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    We try to just hose it off after each run to get the surface dirt off and it gets washed first thing in the morning. If the oncoming Engineer feels the truck is too dirty he wont accept it and it is the offgoing Enineer's responsibility to get it clean. Of course his crew should assist in anyway possible.
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    We have a winter cutoff of 20:00 for washing rigs. Any calls after that and the next shift washes, temperature permitting.

    In the summer we usually wash as needed in the daytime and before shift change if we've been out late.

    I used to work for a department that washed after every call as soon as the rig was back in service.

    Either way is fine with me so long as everyone's on the same sheet of music.
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    We usually wash after every call if it's dirty. When it is really cold out and it is an EMS run the officer may decide to leave it for day shift, as soon as you apply water it freezes to the truck.It is very rare we come back form any call and not leave with clean vehicles for the next time.
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    Depends on the type of call, type of road, road conditions, and how dirty it is.

    The paid staff is required as part of their daily duties to wash each piece of apparatus each day, weather permitting.

    After calls, if it's really dirty (working fire, dirt road, wet roads, etc.) it'll get washed before any vollie is released from the station. Usually we'll have enough where we can split the crews up...part will clean hose, part will clean scba's, part will clean the trucks. If it's still raining, we might rinse the truck down...but we'll wait until after the roads dry off to scrub it.

    Our SOP's show that it's the senior member's call. Since I'm the station officer, I'll usually defer that call to the on duty paid engineer, since it would be his behind that gets in a sling if one of the higher up's has a problem with the condition of the truck.

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    Saturday is set a side as drill day for all of our stations. Each piece of apparatus gets washed and waxed after such drills regardless. This is a complete detail inside and out.

    We always rinse the truck off after each run, and if needed, we will completely wash it if it deems needed so. The biggest thing is to make sure your nozzles get a through soaking in warm water and a little soap. Nozzles collect allot of road grim and this is easily overlooked. During the rinse down of the trucks, we will rinse the nozzles down on the pre-connects. Its a task that takes only seconds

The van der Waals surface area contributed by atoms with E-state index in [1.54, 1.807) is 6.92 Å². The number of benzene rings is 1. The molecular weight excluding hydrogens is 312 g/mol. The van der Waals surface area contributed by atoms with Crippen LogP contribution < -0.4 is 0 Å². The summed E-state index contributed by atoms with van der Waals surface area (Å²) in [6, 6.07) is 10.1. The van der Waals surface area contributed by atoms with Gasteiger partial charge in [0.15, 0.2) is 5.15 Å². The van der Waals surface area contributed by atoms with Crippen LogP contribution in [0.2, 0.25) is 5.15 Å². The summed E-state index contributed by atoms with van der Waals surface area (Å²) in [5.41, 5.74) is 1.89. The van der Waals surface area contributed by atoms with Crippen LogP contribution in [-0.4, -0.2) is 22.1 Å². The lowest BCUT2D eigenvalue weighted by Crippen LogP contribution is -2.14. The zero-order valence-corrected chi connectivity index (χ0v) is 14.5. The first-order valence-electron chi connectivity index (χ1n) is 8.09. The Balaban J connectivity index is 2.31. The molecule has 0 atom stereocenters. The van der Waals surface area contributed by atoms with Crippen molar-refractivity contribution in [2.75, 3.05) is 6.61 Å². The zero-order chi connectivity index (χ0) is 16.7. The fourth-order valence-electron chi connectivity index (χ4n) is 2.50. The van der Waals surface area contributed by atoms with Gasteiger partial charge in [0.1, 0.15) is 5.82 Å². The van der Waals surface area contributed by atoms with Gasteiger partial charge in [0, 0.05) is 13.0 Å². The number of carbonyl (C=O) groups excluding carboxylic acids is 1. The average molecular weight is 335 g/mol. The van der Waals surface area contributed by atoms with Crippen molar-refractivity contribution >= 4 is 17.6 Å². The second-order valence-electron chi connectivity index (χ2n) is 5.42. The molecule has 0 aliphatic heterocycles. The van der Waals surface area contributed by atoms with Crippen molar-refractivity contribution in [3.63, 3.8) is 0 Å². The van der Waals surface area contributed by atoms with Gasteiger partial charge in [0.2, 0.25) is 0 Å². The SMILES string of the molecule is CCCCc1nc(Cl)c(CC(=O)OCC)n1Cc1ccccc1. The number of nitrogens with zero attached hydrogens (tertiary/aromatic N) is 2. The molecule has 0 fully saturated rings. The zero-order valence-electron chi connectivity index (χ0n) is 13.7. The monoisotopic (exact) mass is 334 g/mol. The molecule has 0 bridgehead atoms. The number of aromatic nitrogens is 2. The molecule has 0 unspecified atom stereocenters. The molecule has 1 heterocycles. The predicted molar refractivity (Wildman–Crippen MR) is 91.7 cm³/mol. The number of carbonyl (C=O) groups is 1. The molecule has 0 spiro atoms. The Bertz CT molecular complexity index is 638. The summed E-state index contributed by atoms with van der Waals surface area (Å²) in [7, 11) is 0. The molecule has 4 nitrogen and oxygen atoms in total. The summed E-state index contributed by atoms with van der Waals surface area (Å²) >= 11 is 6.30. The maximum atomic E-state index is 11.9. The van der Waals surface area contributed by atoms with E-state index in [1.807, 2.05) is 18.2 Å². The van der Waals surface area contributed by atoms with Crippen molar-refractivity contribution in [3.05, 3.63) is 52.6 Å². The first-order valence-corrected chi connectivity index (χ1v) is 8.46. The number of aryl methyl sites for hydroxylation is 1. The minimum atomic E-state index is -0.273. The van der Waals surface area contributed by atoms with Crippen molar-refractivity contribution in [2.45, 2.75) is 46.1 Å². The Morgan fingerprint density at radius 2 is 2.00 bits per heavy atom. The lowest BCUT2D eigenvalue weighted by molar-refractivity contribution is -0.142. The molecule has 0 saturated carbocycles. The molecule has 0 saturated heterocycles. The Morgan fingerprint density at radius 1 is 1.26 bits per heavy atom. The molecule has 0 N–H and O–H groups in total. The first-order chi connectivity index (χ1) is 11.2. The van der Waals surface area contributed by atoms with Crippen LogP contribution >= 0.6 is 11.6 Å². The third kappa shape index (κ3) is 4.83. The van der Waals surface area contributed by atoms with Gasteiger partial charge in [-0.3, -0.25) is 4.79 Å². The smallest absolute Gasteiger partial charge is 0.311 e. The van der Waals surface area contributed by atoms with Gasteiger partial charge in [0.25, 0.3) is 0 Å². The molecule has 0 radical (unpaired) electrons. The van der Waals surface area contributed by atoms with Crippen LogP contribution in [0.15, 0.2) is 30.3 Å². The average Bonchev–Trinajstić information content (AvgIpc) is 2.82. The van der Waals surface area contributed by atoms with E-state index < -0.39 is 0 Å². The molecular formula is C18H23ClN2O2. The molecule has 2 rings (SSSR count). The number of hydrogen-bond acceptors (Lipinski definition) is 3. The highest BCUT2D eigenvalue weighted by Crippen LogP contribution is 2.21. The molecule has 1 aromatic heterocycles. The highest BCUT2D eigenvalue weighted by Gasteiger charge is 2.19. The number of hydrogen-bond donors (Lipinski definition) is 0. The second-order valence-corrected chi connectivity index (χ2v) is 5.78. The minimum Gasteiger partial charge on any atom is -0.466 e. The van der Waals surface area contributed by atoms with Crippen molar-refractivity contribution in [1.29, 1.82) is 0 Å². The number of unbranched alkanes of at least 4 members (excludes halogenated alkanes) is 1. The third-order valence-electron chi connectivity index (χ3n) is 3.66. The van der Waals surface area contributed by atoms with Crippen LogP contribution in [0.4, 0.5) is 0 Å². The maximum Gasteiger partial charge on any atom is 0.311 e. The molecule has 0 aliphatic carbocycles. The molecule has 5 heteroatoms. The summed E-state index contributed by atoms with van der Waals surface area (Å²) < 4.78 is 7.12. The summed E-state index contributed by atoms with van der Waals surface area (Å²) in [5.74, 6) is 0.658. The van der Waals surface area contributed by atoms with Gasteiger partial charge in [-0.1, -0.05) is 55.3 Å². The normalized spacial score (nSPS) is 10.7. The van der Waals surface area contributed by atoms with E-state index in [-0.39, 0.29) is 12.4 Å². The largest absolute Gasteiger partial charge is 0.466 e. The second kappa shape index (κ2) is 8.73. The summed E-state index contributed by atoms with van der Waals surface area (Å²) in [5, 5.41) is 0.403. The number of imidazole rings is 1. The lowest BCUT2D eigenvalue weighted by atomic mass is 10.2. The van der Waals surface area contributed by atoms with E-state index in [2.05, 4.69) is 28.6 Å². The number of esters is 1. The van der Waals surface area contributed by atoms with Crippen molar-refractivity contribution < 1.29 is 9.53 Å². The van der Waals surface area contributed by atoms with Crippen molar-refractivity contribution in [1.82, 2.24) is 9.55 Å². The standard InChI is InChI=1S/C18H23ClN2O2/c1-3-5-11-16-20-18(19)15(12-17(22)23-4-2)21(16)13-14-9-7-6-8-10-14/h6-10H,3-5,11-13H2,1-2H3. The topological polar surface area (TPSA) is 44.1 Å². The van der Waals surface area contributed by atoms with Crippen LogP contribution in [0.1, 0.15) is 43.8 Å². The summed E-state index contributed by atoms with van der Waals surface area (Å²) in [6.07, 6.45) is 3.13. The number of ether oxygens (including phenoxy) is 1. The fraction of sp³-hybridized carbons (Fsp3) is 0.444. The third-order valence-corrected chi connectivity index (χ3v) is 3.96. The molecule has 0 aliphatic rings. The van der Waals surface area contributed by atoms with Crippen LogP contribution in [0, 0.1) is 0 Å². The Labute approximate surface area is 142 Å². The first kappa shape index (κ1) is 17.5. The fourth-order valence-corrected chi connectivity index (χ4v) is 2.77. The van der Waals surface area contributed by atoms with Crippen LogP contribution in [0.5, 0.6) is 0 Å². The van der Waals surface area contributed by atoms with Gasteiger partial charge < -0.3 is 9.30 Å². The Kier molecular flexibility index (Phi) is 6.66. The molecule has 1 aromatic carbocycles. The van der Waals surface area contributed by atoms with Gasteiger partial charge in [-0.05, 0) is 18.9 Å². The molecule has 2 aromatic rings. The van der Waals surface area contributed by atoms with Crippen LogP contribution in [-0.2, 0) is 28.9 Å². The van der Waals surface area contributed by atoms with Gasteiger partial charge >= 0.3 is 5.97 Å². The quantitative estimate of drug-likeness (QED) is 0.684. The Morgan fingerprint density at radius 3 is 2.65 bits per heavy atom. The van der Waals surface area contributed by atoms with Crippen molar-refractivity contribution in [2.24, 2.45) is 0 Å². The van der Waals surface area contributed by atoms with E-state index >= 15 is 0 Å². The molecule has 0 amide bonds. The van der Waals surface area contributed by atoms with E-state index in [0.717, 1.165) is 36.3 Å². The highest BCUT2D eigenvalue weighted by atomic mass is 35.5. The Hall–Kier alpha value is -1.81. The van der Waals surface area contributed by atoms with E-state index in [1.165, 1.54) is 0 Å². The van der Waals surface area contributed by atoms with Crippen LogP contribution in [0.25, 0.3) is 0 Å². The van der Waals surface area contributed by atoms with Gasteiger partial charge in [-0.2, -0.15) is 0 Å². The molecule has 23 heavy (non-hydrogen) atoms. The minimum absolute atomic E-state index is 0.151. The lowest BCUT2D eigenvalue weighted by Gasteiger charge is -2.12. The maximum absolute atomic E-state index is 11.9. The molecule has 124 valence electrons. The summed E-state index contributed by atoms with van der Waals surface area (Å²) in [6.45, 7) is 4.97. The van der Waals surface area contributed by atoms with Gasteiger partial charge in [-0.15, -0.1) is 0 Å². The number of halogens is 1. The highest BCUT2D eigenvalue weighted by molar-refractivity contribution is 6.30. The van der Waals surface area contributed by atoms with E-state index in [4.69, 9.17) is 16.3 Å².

Last edited by captjab; 02-13-2004 at 05:26 PM.

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    All apparatus are washed each morning after the 8:00 AM line up. This is out shift change time. If the rigs is used during the day and get dirty, it is washed again around 4:30 to 5:00 PM. Normally it isn't washed again after 5:00 PM. If it snowing or raining during the shift, the vehicle is hosed down well and then the shirt next morning will wash it. The windshields and windows are always wash well and dried regardless of what the weather is outside. Each week the apparatus is cleaned inside and out, compartments, ladders, tools. etc very well.

    Ours is a department porcedure and for the most part is upheld. Of course when you have a laxed officer, it puts a lot on the driver to be sure the ride is maintained.

    Stay Safe and Well out there..

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    Rigs are washed every day at 1600. Only exception is extreme cold. In bad/sloppy weather they get hosed off as soon as you return to quarters.
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    Paid guy comes on duty at 6am and will take care of washing the rig before he leaves at 6pm. Sweet.

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    Our generally accepted cut-off for washing is about 21:00. If the roads are sloppy a lot of guys will rinse it off when we get back in and that's good enough. We try not to wash when it gets down near 0.

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    Default Same here ..

    Originally posted by Hobbitt
    Rigs are washed every day at 1600. Only exception is extreme cold. In bad/sloppy weather they get hosed off as soon as you return to quarters.
    We do it at 1000 every day and rinse after all calls.
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    Fire rigs and the meat wagon get washed until 2200.
    The interior of the ambulance is a 24/7 operation.
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    Engines and trucks get washed in the morning after the FEO does the operation checks, the box gets a bath inside and out in the morning also, and cleaned during the shift as required. If the weather is sloppy, the equipment may get a rinse prior to 2200.